“Anarchism and the National Liberation Struggle“ (Bonanno) – ARM / 1994 South African edition

“Anarchism and the National Liberation Struggle” (Bonanno) – ARM / 1994 South African edition

Continuing with the series of materials published by the class struggle wing of the Anarchist Revolutionary Movement (ARM) in Johannesburg … This was the 1994 South African edition of Alfredo Bonanno’s 1977 Anarchism and the National Liberation Struggle, which had been reissued as part of the “Bratach Dubh” anarchist pamphlets series produced by Jean Weir.  It included a South African introduction by “L.V.” and map of then-current national liberation struggles from the New Nation newspaper.

The core value of this very influential pamphlet to the class struggle ARM group was its central arguments that anarchists “refuse to participate in national liberation fronts” that unite opposing classes, but instead “participate in class fronts which may or may not be involved in national liberation struggles, “in order to “establish economic, political and social structures in the liberated territories, based on federalist and libertarian organisations.”

Effectively this meant anarchists should participate in national liberation struggles, but must oppose the nationalist politics of cross-class alliances and statism. It was compared very favourably to what was seen as the ultra-left position of groups like Britain’s Anarchist Communist Federation (ACF) in their paper Organise! for revolutionary anarchism: their position dismissed “national liberation” movements as intrinsically multi-class struggles that invariably sought merely to replace one state with another (on the ACF’s impact, also see  here).

Given South Africa’s history, this had very concrete practical implications…these were drawn out partially in the 1994 edition’s South African introduction of  three pages. Bonanno’s view that national liberation struggles could be merged with revolutionary class struggle for anarchism converged the general shift that the class struggle wing of ARM was making from ultra-left positions towards a more practical politics of immersion in the working class, of which more here.  (Other examples included the adoption of the view of the holding of non-racial elections in 1994, after years of apartheid, as a “massive victory” for the working class – notwithstanding its criticisms of capitalist elections as such: see editorial in the first issue of Workers Solidarity ).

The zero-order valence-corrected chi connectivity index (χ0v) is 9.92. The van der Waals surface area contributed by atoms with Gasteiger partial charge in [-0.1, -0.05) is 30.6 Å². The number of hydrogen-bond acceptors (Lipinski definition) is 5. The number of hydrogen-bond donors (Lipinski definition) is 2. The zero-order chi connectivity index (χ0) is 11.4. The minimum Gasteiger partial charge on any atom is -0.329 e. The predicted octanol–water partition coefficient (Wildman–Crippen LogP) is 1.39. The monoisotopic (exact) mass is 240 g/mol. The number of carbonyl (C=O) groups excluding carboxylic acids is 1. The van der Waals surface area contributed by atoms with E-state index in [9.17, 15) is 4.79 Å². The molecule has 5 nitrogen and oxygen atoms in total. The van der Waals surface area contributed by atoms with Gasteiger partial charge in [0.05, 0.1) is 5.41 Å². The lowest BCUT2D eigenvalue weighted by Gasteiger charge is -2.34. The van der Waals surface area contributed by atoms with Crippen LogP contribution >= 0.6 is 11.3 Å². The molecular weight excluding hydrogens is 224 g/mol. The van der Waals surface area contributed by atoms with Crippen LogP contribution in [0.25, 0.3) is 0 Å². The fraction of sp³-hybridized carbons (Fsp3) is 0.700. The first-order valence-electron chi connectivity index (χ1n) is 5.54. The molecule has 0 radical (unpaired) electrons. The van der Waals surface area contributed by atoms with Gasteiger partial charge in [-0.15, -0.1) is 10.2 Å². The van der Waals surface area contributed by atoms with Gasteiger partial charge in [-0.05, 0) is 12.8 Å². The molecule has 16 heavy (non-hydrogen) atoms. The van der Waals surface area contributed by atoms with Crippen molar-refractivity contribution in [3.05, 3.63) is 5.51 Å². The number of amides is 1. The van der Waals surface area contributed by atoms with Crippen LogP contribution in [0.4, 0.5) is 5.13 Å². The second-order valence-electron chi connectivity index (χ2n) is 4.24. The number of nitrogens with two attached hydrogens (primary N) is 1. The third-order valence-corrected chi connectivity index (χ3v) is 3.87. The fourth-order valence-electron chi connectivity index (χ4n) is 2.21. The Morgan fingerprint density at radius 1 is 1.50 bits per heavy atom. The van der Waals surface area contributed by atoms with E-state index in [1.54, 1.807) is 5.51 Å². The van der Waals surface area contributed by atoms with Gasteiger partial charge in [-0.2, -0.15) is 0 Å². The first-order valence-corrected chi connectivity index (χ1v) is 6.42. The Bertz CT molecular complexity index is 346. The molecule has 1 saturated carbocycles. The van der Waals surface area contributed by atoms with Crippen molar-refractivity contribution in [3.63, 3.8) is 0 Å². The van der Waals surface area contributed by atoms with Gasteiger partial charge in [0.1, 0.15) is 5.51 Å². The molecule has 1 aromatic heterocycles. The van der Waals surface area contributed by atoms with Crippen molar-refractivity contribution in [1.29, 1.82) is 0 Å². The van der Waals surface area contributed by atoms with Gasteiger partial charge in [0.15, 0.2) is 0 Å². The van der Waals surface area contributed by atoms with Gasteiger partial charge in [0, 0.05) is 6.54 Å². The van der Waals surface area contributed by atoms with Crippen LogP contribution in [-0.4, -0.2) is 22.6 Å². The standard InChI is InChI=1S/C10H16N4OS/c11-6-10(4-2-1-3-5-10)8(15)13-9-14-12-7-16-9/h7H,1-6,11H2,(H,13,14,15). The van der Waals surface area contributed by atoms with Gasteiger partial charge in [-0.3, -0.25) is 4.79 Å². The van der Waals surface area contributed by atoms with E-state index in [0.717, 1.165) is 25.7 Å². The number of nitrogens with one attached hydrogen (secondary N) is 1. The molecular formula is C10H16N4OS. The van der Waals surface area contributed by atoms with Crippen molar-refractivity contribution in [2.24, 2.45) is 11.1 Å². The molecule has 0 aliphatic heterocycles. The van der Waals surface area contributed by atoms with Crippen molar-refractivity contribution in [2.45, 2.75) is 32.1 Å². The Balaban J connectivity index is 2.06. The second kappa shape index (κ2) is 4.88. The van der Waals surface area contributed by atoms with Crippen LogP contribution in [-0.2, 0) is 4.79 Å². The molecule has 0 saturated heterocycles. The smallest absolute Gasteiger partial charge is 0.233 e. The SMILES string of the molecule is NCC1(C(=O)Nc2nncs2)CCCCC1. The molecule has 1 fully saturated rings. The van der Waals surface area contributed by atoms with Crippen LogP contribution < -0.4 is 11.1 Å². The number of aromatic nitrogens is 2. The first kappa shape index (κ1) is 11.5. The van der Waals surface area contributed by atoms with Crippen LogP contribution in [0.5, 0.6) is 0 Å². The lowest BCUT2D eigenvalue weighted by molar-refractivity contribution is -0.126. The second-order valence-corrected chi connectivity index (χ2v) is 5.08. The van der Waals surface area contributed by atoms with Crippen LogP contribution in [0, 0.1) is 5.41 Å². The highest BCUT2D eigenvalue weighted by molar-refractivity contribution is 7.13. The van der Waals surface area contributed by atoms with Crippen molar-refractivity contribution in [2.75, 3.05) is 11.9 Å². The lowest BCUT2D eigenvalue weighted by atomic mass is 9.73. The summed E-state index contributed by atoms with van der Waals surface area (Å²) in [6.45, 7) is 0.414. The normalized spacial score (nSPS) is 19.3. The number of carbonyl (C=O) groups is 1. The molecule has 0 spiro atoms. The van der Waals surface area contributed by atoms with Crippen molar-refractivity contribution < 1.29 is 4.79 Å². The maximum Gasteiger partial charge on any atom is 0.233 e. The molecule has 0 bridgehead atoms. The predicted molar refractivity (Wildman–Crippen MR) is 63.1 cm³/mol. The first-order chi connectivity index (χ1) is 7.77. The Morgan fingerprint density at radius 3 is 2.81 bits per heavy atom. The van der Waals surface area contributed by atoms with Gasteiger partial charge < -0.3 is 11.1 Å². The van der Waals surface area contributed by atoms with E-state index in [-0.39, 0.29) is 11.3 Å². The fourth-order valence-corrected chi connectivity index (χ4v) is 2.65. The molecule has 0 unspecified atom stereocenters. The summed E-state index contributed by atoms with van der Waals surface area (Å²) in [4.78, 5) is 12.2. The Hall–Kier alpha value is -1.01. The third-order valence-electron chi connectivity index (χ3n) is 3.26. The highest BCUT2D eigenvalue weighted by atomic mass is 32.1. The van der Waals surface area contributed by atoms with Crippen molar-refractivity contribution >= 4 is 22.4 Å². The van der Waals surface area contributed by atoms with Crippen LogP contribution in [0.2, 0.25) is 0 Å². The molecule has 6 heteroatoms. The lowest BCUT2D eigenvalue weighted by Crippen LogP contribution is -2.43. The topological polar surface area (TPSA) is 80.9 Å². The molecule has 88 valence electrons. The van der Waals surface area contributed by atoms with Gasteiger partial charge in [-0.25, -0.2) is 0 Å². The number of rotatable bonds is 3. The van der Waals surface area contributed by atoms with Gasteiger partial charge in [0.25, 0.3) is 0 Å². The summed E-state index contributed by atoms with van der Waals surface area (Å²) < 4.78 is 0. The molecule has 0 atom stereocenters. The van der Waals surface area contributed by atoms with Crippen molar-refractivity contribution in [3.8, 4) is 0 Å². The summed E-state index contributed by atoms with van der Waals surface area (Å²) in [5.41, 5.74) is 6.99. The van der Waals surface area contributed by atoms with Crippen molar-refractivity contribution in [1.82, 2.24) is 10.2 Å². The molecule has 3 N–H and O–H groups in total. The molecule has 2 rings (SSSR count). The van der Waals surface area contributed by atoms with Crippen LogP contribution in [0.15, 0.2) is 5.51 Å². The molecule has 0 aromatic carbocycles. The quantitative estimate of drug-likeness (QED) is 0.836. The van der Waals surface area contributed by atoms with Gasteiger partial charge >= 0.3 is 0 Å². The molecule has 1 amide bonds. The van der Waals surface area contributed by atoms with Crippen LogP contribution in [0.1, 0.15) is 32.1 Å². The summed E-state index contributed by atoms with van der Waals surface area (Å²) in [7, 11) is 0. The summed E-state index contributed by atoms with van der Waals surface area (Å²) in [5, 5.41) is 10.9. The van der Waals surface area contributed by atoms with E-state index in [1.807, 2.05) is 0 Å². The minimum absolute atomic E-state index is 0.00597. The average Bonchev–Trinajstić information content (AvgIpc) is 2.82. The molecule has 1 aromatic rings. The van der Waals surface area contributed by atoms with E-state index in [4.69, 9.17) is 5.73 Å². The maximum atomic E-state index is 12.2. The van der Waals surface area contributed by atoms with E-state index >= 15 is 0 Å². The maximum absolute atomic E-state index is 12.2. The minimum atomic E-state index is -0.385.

Lastly: it is worth noting that the ARM class struggle militants activists were largely unaware of Bonanno’s insurrectionist anarchist line, which rejected unions and apparently, all formal organisation; this approach would have definitely been rejected, to judge from other materials the tendency published at the time.

Anarchism and the National Liberation Struggle (ARM)

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About Lucien van der Walt

I teach at Rhodes University, the Eastern Cape. I’m South African, born and bred. I am currently also involved in union education and have a background in social movement and left-wing activism, the Workers’ Library and Museum, the Anti-Privatisation Forum, and the National Health and Allied Workers Union (NEHAWU). I’ve presented papers at more than 120 conferences and workshops, published in key journals like 'Capital and Class' and 'Labor History', have co-edited 3 journal specials (these on global labour history, African labour, and unions in the Global South), and written well over 130 other articles, papers and entries. I was Southern Africa editor for the 2009 'International Encyclopaedia of Revolution and Protest' (Blackwell). My focus has been on South Africa, but I have also done research in Zambia and Zimbabwe. I won the 2008 international 'Labor History' thesis prize, and the 2008/2009 Council for the Development of Social Science Research prize for best African dissertation, for my PhD thesis on South African anarchism, syndicalism and black militants. I have several books, including 'Negro e Vermelho: anarquismo, sindicalismo revolucionário e pessoas de cor na África Meridional nas décadas de 1880-1920,' 'Anarchism and Syndicalism in the Colonial and Postcolonial World, 1880-1940: the praxis of national liberation, internationalism, and social revolution' (co-edited with Steve Hirsch, Brill, 2010/ 2014) and 'Black Flame: the revolutionary class politics of anarchism and syndicalism' (co-written with Michael Schmidt, AK Press 2009).